Skip to comments.Things I love about America [Danish exchange student praises America's acceptance of inequality]
Posted on 03/15/2014 1:13:24 PM PDT by grundle
This is from a Danish exchange student who spent a year in the U.S.
Beginning at 2:10, she says:
"I really love that America in general is really open to talent. So if you have a talent, if you can sing or act, then everybody is really supporting of you, and they want the best for you. In Denmark you don't want to showcase your talent as much because you don't like to feel like you're better than them, so we don't have a lot of that. Which I really enjoy over here, so that if you have a talent, that you can do something with it, which is really cool. I wish we did that."
(Excerpt) Read more at youtube.com ...
Socialism vs capitalism...
This girl is DANISH????? Certainly didn’t take her long to lose her accent, did it? She was here only a year?
Sandemose's novel portrays the small Danish town Jante (modelled upon his native town Nykøbing Mors as it was at the beginning of the 20th century, but typical of all small towns and communities), where nobody is anonymous.
Generally used colloquially in Sweden and the rest of the Nordic countries as a sociological term to negatively describe a condescending attitude towards individuality and success, the term refers to a mentality that de-emphasizes individual effort and places all emphasis on the collective, while discouraging those who stand out as achievers.
In Denmark you dont want to showcase your talent as much because you dont like to feel like youre better than themIts actually the complete opposite (those with less talent dont want to feel like they are not as good), but socialism brainwashes you into what Orwell calls Doublethink, where the contradicting idea is accepted as the same as the true one, or to be just as possible. Equal sharing of misery indeed. Nothing to actually aspire to.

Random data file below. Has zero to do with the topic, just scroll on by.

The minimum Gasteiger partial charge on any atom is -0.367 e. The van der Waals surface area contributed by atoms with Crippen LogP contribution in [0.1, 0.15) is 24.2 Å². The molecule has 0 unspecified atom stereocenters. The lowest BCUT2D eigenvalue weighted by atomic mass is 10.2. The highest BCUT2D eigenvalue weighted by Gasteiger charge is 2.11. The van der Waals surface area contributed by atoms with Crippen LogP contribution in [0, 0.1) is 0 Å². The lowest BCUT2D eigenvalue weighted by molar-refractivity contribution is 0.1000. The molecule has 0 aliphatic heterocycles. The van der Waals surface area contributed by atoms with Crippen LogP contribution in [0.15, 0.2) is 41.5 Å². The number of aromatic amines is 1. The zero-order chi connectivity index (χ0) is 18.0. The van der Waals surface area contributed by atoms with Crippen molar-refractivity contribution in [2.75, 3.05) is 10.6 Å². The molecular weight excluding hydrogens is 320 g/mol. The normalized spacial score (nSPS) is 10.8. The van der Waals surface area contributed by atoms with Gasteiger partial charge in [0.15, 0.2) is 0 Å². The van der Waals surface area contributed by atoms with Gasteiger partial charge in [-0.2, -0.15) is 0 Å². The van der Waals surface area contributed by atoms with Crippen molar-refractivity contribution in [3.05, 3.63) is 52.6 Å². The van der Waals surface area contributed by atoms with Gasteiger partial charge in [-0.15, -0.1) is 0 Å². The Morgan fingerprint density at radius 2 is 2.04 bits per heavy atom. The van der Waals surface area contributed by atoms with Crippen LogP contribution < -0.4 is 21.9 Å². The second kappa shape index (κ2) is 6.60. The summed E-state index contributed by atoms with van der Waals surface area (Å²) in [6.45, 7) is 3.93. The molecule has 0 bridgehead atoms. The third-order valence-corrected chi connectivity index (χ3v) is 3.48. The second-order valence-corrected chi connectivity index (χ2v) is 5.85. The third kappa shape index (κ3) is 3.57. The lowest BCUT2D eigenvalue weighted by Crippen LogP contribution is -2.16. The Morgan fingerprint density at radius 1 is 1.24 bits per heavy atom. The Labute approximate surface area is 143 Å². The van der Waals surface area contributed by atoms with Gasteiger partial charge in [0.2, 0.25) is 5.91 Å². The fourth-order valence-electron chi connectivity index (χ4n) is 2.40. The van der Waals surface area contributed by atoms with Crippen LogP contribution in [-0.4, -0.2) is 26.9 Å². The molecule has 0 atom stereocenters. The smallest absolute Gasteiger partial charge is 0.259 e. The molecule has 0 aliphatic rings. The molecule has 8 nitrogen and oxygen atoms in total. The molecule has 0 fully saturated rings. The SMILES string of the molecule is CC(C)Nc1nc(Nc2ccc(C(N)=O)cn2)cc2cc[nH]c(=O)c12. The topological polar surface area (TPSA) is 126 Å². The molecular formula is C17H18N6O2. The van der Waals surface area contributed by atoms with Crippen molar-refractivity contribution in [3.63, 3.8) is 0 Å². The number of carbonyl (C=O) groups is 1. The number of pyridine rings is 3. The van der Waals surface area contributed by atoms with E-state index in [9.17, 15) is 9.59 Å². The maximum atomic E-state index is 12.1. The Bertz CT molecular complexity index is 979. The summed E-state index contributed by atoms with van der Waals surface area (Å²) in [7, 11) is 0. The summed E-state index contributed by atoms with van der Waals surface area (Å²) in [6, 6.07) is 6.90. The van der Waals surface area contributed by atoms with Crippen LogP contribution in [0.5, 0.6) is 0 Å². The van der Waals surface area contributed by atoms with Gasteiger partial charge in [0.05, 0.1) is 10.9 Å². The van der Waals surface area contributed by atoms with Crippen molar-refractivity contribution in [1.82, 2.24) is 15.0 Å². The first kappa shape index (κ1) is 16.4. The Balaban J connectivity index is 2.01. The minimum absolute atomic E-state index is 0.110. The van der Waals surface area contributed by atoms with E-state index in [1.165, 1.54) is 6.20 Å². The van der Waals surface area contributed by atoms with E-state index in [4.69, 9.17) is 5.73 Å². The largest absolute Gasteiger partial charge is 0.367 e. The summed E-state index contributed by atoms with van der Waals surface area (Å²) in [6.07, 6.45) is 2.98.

I forgot to put this in my last post, but here’s a direct link to 2:11:
Even better news kid.....with the self esteem culture you don’t even have to be good
Unless your talent is making money and then you are vilified both places.
Pray America wakes up
I was best friends with a Norwegian woman for 5 years while in grad school. She had issues with being a ‘peasant’ and going to grad school - like she was going outside of her class. She actually had people back in Norway tell her that she ‘shouldn’t’ be an academic as she wasn’t from the right background.
Once I asked if a guy like my son (a regular kid from a middle class background) could buy a fast food restaurant in Scandinavia and she said it would be difficult. You were taxed so much, it would be hard to save enough money for the franchise fee, if you didn’t come from money yourself.
Also, and this floored me, they publicize names and tax paid for everyone who pays taxes. Some FReepers might like that, but not me.
We have many differences, some which are easier to understand than others, but as nice as her life is, I’d rather be an American, even if it means suffering from time to time.
Thank you for posting that!
And thanks for the YouTube link too.
Thanks for that insight regarding attitudes in Norway. I’d rather be an American too.